The John Gans Family Estate, located on Grymes Hill, was purchased for Notre Dame College of Staten Island in 1934. The Gans family's home, renamed Flynn Hall after the founder of the college, Sister Helen Flynn, became the first campus building.
Lavelle Hall, named honor of the Right Rev. Msgr. Michael J. Lavelle, was dedicated at the Fourth Commencement Exercises on May 31, 1938.
The Science Hall was dedicated on November 19, 1945. A new addition onto the original Science Hall was dedicated on November 11, 1962. In 1963, the Science Hall was renamed Mahoney Hall in honor of Joseph A. Mahoney.
In 1955, the college purchased the Herbert Gans Estate, doubling the size of the campus. One of the buildings from this estate was renovated to become the new Cardinal Spellman Library, dedicated on October 20, 1956, and named in honor of New York's Archbishop Francis Cardinal Spellman.
In 1965, an English Tudor home on the far end of the campus was purchased from the Drury Family (formerly owned by the Herbert Gans Estate until 1945), which was then renamed Rosati Hall in honor of Bishop Joseph Rosati, C.M.
On January 28, 1971, the consolidation of the former Notre Dame College of Staten Island with St. John’s University was announced. This occurred alongside the closing of the downtown Brooklyn campus of St. John’s University on Schermerhorn Street; those students relocated to the Queens and the new Staten Island campus.
Notre Dame College of Staten Island Now Part of St. John’s University
Jamaica, N.Y. – The Regents of the University of the State of New York have approved the consolidation of the former Notre Dame College of Staten Island with St. John’s University, it was announced today by Very Rev. Joseph T. Cahill, C.M., President of St. John’s.
The new college, which will be a separate unit and will be distinct from other present schools and colleges of the University, will be known as Notre Dame College of St. John’s University. The program of the college, which will be initially designed to accommodate no more than 1,000 full-time undergraduate students, will emphasize Liberal Arts with certain special interdisciplinary areas, and business and education.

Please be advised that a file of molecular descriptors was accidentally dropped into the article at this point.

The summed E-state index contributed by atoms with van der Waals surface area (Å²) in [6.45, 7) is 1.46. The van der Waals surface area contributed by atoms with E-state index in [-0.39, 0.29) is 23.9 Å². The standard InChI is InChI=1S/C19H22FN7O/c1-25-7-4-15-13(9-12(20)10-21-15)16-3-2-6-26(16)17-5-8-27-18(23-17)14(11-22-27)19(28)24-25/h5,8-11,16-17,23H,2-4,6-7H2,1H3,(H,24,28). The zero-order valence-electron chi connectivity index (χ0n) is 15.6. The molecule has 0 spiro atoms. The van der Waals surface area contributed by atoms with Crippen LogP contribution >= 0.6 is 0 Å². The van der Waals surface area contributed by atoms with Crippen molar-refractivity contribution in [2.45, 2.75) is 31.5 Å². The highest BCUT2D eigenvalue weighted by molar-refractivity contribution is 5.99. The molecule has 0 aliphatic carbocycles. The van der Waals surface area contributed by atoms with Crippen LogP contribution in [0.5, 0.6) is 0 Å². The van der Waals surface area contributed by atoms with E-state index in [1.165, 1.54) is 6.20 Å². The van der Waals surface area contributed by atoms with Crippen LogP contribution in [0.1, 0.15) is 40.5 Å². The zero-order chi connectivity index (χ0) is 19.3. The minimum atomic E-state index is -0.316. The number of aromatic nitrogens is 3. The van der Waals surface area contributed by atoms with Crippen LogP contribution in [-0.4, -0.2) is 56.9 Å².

St. John’s students presently attending the University’s Brooklyn Center, which will be closed at the end of the current school year, will be able to complete their studies at either St. John’s Jamaica Campus or the new college in Staten Island.
…The new 22-acre Staten Island campus will provide St. John’s students with extensive and modern classrooms, food and recreation facilities, ample parking, and a pastoral setting in which to pursue their studies. Its Tudor-style buildings include a well-equipped Student Center – a facility which was not available to students at the Brooklyn Center – several classroom halls, a modern library, an administration hall, and food and lounge accommodations for both students and faculty. The college is easily accessible by major highways via the Verrazzano Bridge and, from New Jersey via the Goethals Bridge.
The first building constructed by St. John’s University on the Staten Island campus was the Loretto Memorial Library, which opened on December 15, 1972. The building was formally dedicated on October 29, 1973. It is named in honor of Mrs. Loretto McCarthy, wife of Charles McCarthy, Treasurer of the University at the time, who donated funds for the building.
Construction on the Campus Center began in 1979 and was completed in 1980.
The Kelleher Center opened on December 14, 1998. The building was formally dedicated on April 10, 1999 in honor of Denis and Carol Kelleher who donated funds for the building.
Groundbreaking for the DaSilva Academic Center took place on July 9, 2002. The formal dedication took place on October 2, 2004. It is named in honor of John DaSilva ‘80SVC, son of Leon DaSilva ‘99HON who donated funds for the building.
A Blessing Ceremony for Notre Dame House (previously called St. Joseph Hall) was held on April 28, 2007. The building is named in honor of the devoted service of the Sisters of the Congregation of Notre Dame, and the generosity of the Notre Dame College Alumnae Association.